Success with Bariatric Surgery
Q: I am going to have bariatric surgery; what can I do to make sure that I will be successful after my surgery?
A: It is important to think about this. Any bariatric surgery will offer you a great tool to manage your weight. Yet, none of these surgeries is a cure for the chronic disease of obesity. You will still need to “work at it.” It is estimated that about 30-percent of bariatric surgery patients will regain some of their lost weight. Often, with this weight regain, the associated co-morbidities such as Diabetes, High Cholesterol, High Blood Pressure, and Sleep Apnea will come back.
Patients who have had post-surgical weight regain attribute this to lack of accountability and motivation, inadequate support, and unresolved emotional issues.
Several studies have been done to look at what distinguishes people who have had bariatric surgery and have been successful in maintaining the weight loss from those who have not been able to do so. These studies point to the following:
- Weighing regularly
- Seeing bariatric doctor regularly
- Attending support group on a regular basis
- Successful patients are three times more likely to attend support group
- Following the bariatric eating plan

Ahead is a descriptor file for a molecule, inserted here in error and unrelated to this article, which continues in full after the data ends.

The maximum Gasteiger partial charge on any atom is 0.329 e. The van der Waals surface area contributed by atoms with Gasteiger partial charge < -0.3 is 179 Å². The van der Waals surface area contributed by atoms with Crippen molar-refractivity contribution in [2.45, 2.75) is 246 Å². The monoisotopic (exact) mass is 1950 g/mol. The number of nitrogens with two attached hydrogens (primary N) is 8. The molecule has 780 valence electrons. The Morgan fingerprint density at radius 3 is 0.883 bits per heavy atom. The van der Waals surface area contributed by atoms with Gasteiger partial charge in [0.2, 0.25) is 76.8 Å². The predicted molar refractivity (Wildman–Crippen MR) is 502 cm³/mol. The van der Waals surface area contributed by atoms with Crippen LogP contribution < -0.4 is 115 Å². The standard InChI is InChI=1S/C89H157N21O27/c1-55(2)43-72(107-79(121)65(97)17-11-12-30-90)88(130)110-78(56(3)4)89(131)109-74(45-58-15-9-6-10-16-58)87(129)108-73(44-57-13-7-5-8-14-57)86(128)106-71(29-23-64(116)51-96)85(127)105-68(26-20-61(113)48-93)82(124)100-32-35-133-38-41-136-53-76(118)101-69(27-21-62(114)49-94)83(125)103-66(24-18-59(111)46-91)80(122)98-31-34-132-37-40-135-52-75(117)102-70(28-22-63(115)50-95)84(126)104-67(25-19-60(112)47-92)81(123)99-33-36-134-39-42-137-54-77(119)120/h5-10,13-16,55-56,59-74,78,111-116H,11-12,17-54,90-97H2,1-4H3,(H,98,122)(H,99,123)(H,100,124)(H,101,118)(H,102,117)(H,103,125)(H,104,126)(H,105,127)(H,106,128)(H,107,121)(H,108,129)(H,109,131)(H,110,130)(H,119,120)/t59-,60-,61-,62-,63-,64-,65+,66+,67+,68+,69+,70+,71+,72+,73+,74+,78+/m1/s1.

- Not snacking and grazing throughout the day
- Weighing and measuring your foods
- Monitor calories throughout the day
- Staying away from high sugar foods
- Not eating in front of the T.V. or “on the run.”
- Using protein drinks daily
- Taking in adequate protein
- Maintaining food records
- Avoiding carbonated beverages
- Avoiding excess caffeine and alcohol
- Not drinking with meals
- 30-60 minutes of cardio 5-7 times a week
- Strength training
- Using bariatric vitamins and omega 3 supplements
The take home point is that weight loss surgery is not a panacea. It is about making a commitment to lifestyle change and “walking the talk.” If you believe you will be successful, you will. This is a journey that doesn’t end.
Kathleen Baskett, MD is the Medical Director of Weight Management at St. Vincent Healthcare. She is a graduate of the University of Maryland School of Medicine, and the author of “Moving Forward: The Weigh to a Healthier Weight”.